Fly-Operated Turtle

Patent No. 1,591,905, granted to Oscar C. Williams of San Diego, CA in 1926, described this curious device.

It was a toy turtle. Its body was made of wood or aluminum, while the head, legs, and tail were made from lightweight cork. The user was supposed to insert several flies into the hollow body of the turtle. Their agitations once inside, as they sought to escape, would then cause the movable parts of the turtle to wag from side to side, as if the creature was alive.

I can see several drawbacks. First, you would have to catch some flies and maneuver them (alive) into the turtle. This was done by squeezing them through the leg hole. Handling a fly in this way seems like it could be a challenge.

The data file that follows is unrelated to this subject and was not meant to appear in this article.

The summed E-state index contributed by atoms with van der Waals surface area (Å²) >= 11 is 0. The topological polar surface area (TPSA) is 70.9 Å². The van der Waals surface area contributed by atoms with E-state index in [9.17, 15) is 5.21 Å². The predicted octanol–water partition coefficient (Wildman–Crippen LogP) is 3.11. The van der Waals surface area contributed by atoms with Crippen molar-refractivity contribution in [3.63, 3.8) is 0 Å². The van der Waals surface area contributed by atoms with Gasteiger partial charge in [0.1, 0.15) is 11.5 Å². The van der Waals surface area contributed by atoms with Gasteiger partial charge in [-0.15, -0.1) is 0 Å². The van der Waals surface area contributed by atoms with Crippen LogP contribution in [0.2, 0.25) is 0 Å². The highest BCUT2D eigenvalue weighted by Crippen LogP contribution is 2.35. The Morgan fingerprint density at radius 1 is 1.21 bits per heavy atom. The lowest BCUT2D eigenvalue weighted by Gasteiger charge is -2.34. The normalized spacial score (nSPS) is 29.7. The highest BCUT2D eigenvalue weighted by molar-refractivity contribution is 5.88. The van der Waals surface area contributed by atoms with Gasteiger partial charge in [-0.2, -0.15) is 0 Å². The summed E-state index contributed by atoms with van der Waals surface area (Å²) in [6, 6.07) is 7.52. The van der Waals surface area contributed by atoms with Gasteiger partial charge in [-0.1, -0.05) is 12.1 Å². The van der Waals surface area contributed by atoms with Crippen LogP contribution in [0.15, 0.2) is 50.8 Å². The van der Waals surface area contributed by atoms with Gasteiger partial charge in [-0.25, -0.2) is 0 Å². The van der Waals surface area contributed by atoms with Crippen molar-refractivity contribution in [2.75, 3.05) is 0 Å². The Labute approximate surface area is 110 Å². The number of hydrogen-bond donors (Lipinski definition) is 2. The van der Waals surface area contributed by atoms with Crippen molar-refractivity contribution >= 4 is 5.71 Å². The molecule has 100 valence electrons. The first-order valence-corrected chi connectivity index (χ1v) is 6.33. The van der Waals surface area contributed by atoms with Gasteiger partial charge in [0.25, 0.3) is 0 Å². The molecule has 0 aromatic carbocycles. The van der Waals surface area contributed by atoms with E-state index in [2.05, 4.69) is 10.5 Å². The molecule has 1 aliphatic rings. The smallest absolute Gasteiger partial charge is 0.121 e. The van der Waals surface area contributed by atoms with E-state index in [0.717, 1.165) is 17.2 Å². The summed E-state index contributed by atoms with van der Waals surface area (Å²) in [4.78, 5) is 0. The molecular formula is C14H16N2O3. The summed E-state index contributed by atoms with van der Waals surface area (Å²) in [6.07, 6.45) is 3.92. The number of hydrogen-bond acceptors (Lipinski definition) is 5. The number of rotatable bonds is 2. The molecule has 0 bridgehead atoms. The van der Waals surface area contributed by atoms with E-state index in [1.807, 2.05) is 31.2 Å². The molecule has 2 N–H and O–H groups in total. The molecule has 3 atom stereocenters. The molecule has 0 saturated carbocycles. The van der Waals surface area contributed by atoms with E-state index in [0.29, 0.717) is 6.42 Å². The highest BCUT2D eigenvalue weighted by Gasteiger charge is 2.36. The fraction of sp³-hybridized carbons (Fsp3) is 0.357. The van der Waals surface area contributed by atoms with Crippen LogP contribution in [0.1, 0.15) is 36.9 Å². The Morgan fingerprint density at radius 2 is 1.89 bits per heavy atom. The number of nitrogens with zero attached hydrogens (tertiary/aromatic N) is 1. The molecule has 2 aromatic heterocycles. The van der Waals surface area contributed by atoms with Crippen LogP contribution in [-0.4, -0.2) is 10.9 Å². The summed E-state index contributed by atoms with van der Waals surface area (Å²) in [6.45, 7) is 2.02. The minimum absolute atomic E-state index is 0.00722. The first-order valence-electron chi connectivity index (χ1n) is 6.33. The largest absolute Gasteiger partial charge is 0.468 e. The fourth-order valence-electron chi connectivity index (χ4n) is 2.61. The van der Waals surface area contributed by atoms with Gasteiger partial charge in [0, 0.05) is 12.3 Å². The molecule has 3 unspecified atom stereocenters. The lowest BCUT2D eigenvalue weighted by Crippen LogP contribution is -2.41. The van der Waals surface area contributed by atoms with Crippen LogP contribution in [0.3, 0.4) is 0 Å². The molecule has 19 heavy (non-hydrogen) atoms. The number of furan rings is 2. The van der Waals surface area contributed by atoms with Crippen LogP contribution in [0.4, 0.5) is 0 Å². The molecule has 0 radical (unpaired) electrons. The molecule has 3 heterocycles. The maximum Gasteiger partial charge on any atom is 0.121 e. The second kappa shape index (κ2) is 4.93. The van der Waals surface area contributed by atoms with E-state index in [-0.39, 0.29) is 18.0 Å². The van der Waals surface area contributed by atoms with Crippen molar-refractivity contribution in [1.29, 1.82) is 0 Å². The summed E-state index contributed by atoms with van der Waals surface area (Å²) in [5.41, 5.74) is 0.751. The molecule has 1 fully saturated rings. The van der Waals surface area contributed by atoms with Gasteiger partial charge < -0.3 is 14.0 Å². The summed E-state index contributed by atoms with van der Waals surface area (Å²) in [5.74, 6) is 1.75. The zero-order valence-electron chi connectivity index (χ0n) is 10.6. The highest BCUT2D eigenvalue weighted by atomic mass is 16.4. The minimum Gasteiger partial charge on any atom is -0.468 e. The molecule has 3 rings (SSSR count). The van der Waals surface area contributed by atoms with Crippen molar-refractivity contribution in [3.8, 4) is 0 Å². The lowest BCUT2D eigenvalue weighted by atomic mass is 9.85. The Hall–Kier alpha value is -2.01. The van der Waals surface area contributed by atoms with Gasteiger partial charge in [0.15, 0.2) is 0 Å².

And once in there, I imagine you'd have to wait until the flies died to get them back out. So, essentially, it was a fly torture device.

     Posted By: Alex - Sun Dec 22, 2019
     Category: Insects and Spiders | Inventions | Patents | Toys | 1920s

Either those are very large flies or that is one small turtle.
Posted by ges on 12/22/19 at 11:28 PM
Forget the leg holes, just drill a hole in the turtle's belly and put a good old cork in it.
Posted by Yudith on 12/23/19 at 08:10 AM
Yudith -- that seems like such an obvious solution that I wondered why the inventor didn't think of it. The only reason I can think of is maybe he didn't want any loose parts that could get lost.
Posted by Alex on 12/23/19 at 08:29 AM
Why not hinge one side of the top shell, put some bait inside, have it open enough for a fly to enter, snap it closed. When they're done, open it, shake out the corpses, reset.
Posted by Phideaux on 12/23/19 at 05:13 PM
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